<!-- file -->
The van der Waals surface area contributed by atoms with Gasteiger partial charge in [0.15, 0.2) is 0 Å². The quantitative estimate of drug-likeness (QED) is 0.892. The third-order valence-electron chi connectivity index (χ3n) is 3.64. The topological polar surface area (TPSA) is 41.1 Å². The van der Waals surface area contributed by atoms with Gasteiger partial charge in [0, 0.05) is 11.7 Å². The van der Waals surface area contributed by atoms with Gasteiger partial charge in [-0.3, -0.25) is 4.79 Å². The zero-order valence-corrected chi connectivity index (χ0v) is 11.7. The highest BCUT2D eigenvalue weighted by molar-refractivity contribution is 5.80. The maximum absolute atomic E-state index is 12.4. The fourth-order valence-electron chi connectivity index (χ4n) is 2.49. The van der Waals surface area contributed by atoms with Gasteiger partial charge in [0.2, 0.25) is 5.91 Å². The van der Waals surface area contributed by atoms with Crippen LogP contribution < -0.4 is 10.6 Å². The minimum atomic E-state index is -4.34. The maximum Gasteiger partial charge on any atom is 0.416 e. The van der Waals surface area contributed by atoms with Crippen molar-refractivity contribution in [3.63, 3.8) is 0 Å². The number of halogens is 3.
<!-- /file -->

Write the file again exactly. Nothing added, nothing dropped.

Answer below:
The van der Waals surface area contributed by atoms with Gasteiger partial charge in [0.15, 0.2) is 0 Å². The quantitative estimate of drug-likeness (QED) is 0.892. The third-order valence-electron chi connectivity index (χ3n) is 3.64. The topological polar surface area (TPSA) is 41.1 Å². The van der Waals surface area contributed by atoms with Gasteiger partial charge in [0, 0.05) is 11.7 Å². The van der Waals surface area contributed by atoms with Gasteiger partial charge in [-0.3, -0.25) is 4.79 Å². The zero-order valence-corrected chi connectivity index (χ0v) is 11.7. The highest BCUT2D eigenvalue weighted by molar-refractivity contribution is 5.80. The maximum absolute atomic E-state index is 12.4. The fourth-order valence-electron chi connectivity index (χ4n) is 2.49. The van der Waals surface area contributed by atoms with Gasteiger partial charge in [0.2, 0.25) is 5.91 Å². The van der Waals surface area contributed by atoms with Crippen LogP contribution < -0.4 is 10.6 Å². The minimum atomic E-state index is -4.34. The maximum Gasteiger partial charge on any atom is 0.416 e. The van der Waals surface area contributed by atoms with Crippen molar-refractivity contribution in [3.63, 3.8) is 0 Å². The number of halogens is 3.